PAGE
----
The New World Order and Army Doctrine

The Doctrinal Renaissance of Operations Short of War?

by Jennifer Taw, Robert C. Leicht


Download eBook for Free

FormatFile SizeNotes
PDF file 2.8 MB

Use Adobe Acrobat Reader version 10 or higher for the best experience.


Purchase Print Copy

 FormatList Price Price
Add to Cart Paperback69 pages $25.00 $20.00 20% Web Discount

This report examines the development of Army doctrine relevant to military operations short of war and noncombat operations and how doctrinal treatment of nonconventional operations affects the Army's capabilities in low intensity conflict (LIC) environments. The report concludes that progress toward a workable, integrated LIC doctrine has been slow, but is occurring. Doctrinal manuals currently in draft should be published without fundamental changes, enabling the Army to move toward a better doctrine for guiding its efforts in this area. It also concludes that the Army cannot continue to maintain its focus on conventional conflict as the primary ingredient of success to the exclusion of nonconventional capabilities. For the U.S. military to play a successful supporting role in peacetime or in conflict — whether through training of international military students, civil affairs, or various forms of civic action — U.S. troops themselves must be adequately versed in the precepts of internal defense and development, LIC and sensitive political environments, civil-military relations, and respect for human rights.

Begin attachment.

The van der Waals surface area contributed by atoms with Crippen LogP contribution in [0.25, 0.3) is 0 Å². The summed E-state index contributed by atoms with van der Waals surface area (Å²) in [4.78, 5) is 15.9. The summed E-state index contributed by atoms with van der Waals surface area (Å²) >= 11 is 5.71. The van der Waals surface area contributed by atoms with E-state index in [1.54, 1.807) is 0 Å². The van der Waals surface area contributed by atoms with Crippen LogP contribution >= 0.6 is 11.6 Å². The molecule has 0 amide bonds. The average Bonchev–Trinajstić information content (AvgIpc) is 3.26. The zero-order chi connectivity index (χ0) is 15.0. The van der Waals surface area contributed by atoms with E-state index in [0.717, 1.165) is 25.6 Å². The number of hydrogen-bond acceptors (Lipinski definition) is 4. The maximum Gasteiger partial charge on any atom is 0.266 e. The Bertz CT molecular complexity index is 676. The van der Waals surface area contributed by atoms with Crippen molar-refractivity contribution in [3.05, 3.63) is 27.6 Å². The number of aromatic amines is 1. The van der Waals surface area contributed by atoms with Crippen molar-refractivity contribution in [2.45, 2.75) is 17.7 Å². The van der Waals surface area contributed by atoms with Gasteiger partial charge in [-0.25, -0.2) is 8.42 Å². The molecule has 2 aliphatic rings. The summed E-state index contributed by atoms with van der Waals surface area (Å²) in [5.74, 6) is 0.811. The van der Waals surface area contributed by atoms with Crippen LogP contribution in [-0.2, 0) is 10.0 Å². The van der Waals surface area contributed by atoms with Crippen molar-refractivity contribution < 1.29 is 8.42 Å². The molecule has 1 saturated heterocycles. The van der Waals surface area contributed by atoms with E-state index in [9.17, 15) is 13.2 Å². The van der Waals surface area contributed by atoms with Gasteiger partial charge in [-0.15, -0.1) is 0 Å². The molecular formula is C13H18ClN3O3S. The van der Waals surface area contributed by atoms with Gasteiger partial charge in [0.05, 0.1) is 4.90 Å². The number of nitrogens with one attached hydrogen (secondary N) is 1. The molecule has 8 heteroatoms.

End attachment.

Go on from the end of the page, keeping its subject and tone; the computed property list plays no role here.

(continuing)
Research conducted by

This report is part of the RAND Corporation Report series. The report was a product of the RAND Corporation from 1948 to 1993 that represented the principal publication documenting and transmitting RAND's major research findings and final research.

This document and trademark(s) contained herein are protected by law. This representation of RAND intellectual property is provided for noncommercial use only. Unauthorized posting of this publication online is prohibited; linking directly to this product page is encouraged. Permission is required from RAND to reproduce, or reuse in another form, any of its research documents for commercial purposes. For information on reprint and reuse permissions, please visit

The RAND Corporation is a nonprofit institution that helps improve policy and decisionmaking through research and analysis. RAND's publications do not necessarily reflect the opinions of its research clients and sponsors.